Back international law, boost trade, fight climate change: Philippine President Ferdinand Marcos Jr to ASEAN

2023 May 10

PRIORITY AREAS. President Ferdinand R. Marcos Jr. and First Lady Liza Araneta-Marcos arrive in Labuan Bajo, Indonesia for the 42nd ASEAN Summit and Related Summits on Tuesday (May 9, 2023). In his speech during a plenary session at the Meruorah Komodo Convention Center on Wednesday (May 10), Marcos said upholding international law, promoting trade and investments and addressing climate change must be the top priorities of the Association of Southeast Asian Nations.

MANILA – Upholding international law, promoting trade and investments and addressing climate change must be the priorities of the Association of Southeast Asian Nations (ASEAN), President Ferdinand R. Marcos Jr. said on Wednesday.

“In order to harness the potential of our region, I believe that ASEAN must now double its efforts, especially in these following priority areas,” Marcos said during the 42nd ASEAN Summit Plenary Session at the Meruorah Komodo Convention Center in Labuan Bajo, Indonesia.

“Against the backdrop of complex geopolitical challenges and macroeconomic fragilities, an ASEAN Community that plays a central role in shaping the evolving regional architecture, an ASEAN Community that is dynamic, innovative and integrated for the global economy, and an ASEAN Community that can realize the full potential for its peoples is the indispensable bedrock for a peaceful, stable, and resilient region,” he added.

Marcos called on his fellow ASEAN leaders to uphold international law and the international-rules based system to ensure “peace, security, stability and prosperity of our region.”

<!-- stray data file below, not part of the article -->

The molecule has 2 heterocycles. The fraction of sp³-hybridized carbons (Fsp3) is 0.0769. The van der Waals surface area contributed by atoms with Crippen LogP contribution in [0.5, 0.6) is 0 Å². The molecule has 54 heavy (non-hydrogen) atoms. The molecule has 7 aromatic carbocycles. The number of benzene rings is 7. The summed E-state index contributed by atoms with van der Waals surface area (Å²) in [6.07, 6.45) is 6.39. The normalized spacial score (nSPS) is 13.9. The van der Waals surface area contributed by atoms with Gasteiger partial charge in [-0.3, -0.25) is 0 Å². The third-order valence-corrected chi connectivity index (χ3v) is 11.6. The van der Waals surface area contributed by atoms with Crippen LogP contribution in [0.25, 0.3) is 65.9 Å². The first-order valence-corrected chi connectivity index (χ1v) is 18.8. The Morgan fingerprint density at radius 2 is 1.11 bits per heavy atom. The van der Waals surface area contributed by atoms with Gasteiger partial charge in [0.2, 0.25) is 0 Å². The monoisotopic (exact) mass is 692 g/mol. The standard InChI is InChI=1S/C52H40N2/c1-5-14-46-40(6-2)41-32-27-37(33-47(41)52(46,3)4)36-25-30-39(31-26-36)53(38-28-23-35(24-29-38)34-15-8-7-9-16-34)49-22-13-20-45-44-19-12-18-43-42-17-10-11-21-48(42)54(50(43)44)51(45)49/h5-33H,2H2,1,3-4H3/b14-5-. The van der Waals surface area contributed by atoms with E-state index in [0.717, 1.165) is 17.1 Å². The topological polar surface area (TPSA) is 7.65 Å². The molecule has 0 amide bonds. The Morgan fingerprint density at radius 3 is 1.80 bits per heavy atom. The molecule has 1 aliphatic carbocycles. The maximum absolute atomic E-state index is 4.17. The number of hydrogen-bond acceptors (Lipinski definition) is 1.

Marcos said the Philippines, as a staunch advocate of the protection of the rights and welfare of migrants, welcomes Indonesia’s ASEAN chairmanship priority of strengthening regional cooperation to address cross-border crimes.

He lauded Indonesia’s efforts to intensify the fight against trafficking in persons caused by the misuse of technology, as well as to mainstream the protection of migrant workers and their families in crises.

Promoting trade

Marcos also urged his fellow ASEAN leaders to boost trade and economic cooperation in the region.

“ASEAN should demonstrate its commitment to the principle of free trade and to the multilateral trading system,” he said, noting that the Philippines has already deposited its instrument of ratification of the Regional Comprehensive Economic Partnership (RCEP).

RCEP negotiations were formally launched by ASEAN and its six free trade agreement (FTA) partners— Australia, China, India, Japan, South Korea, and New Zealand — in Cambodia in November 2012 and signed in 2020.

The Philippine Senate ratified the deal in February 2023, making the country the last signatory aside from Myanmar to complete the agreement.

The agreement will enter into force in the Philippines on June 2.